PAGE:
A version of this article was previously published on Medium and Linkedin.
If you look at the roster of the Biden-Harris transition team, it’s quickly apparent that the incoming administration is tech-forward. This is no surprise given the systematic dismantlement of the federal government over the past four years and the significant logistical and scientific needs that a large-scale vaccine roll-out requires. The Obama administration had similar priorities, investing significantly in shoring up the Office of Science and Technology Policy, which has for all intents and purposes laid dormant for the past four years. It also hired the first chief technology officer to help envision what a tech-forward US government might look like. As the Biden-Harris transition builds its plans for January 20, many people in my networks are abuzz, wondering who might be the next CTO.
My advice to the transition team is this: You need a VP of engineering even more than you need a CTO.
To the nongeeks of the world, these two titles might seem meaningless or perhaps even interchangeable. The roles and responsibilities associated with each are often comingled, especially in startups. But in more mature tech companies, they signal distinct qualifications and responsibilities. More important, they indicate different priorities. In their ideal incarnation, a CTO is a visionary, a thought leader, a big-picture thinker. The right CTO sees how tech can fit seamlessly into a complex organization and sits in the C-suite to integrate it into the strategy. A tech-forward White House would want such a person precisely to help envision a technocratic government structure that could do great things. Yet, a CTO is nothing more than a figurehead if the organizational infrastructure is dysfunctional. This can prompt organizations to innovate separately inside an “Office of the CTO” rather than doing the hard work of integrating their technology and systems into the larger organization. When it comes to government, we’ve learned the hard way how easily a tech-forward effort located exclusively inside the White House can be swept away.
Inside tech companies, there is often a more important but less visible role when it comes to executing. In my experience, when a system is broken, finding the right VP of engineering is more essential than getting a high profile CTO. A VP of engineering is a fixer, someone who looks at broken infrastructure with a debugger’s eye and recognizes the critical importance of organizational and technical systems functioning hand in hand. While CTOs are often public figures, VPs of engineering tend to shy away from public attention, focusing most of their effort on empowering their team to innovate. They have technical chops, but their superpower comes from their ability to manage large technical teams, understand the entire landscape, identify any road blocks, and unblock them so that their team can thrive. A VP of engineering also understands that finding and nurturing the right talent is key to success, which is why they tend to spend an extraordinary amount of time recruiting, hiring, training, and mentoring.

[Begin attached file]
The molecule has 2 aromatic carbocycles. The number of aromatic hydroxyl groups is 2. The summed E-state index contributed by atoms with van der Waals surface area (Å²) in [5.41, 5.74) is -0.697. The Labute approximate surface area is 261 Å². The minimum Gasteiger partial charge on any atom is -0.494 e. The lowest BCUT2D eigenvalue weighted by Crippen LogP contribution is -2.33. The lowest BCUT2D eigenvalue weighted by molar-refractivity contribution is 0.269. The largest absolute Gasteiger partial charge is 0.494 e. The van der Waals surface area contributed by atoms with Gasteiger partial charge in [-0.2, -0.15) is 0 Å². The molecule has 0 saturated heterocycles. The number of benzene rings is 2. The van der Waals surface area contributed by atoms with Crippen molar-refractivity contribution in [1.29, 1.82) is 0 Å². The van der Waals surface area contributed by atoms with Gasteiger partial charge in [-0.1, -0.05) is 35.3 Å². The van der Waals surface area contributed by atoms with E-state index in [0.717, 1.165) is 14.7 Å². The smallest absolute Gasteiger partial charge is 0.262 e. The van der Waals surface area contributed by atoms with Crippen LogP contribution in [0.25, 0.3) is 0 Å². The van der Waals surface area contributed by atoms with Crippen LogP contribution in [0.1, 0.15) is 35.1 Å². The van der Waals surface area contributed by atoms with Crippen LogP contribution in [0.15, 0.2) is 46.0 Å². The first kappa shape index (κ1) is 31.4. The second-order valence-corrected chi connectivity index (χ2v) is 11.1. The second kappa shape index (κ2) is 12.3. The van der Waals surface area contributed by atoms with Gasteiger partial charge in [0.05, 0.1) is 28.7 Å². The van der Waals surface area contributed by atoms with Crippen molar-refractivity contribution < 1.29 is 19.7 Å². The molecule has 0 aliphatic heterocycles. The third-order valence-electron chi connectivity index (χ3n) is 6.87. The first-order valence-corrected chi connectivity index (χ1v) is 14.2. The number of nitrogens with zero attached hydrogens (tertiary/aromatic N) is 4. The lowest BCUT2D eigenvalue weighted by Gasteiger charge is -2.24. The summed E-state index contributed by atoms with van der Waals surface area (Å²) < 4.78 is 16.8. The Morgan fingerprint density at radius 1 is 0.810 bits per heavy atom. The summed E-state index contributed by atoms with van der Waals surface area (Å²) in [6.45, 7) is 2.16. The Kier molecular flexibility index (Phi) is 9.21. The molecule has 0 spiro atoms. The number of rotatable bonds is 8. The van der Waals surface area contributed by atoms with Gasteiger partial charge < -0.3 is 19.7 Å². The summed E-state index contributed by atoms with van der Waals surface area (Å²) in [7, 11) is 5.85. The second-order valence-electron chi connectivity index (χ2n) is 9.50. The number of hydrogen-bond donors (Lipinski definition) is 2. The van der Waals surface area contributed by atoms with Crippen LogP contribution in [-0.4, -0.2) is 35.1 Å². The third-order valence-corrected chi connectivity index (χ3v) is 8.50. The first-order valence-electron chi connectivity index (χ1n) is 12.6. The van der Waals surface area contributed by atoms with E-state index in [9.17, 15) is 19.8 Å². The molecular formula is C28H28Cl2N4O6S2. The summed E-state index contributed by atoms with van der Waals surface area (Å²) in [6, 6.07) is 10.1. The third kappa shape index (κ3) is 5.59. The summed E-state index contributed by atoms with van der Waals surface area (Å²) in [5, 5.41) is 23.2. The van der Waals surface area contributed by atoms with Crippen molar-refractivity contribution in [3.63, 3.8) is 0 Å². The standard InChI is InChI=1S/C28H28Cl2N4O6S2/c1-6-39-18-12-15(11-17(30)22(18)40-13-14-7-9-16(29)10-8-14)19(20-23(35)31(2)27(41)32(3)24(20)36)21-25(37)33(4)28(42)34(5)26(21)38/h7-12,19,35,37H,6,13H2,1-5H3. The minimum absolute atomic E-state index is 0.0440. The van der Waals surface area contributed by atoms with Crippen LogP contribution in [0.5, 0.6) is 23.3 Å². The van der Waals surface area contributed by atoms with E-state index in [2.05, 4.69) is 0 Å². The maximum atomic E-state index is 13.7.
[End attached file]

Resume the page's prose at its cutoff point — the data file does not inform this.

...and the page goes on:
When structured well, the CTO faces outward while the VP of engineering faces inward. They can and should be extraordinarily complementary roles. But while the Obama Administration invested in a CTO, built numerous programs to bring tech talent into the White House, and sprinkled techies throughout all agencies, it never invested in identifying and correcting the underlying problems that prevent government agencies from successfully building and deploying technical systems.
Of course, it’s not a direct comparison: Government functions very differently than industry by design. And it’s essential that those seeking to work for it—or criticize it—understand those disparities. As I listen to friends and peers in Silicon Valley talk about all of the ways in which tech people are going to go east to “fix government” in 2021, I must admit that I’m cringing. In industry, our job is to serve customers. Our companies might want more customers, but we have the luxury of focusing on those who have money and want to use our tools. Government, on the other hand, must serve everyone. As a result, the vast majority of government resources goes toward solving the hardest problems and pushing out universal fixes.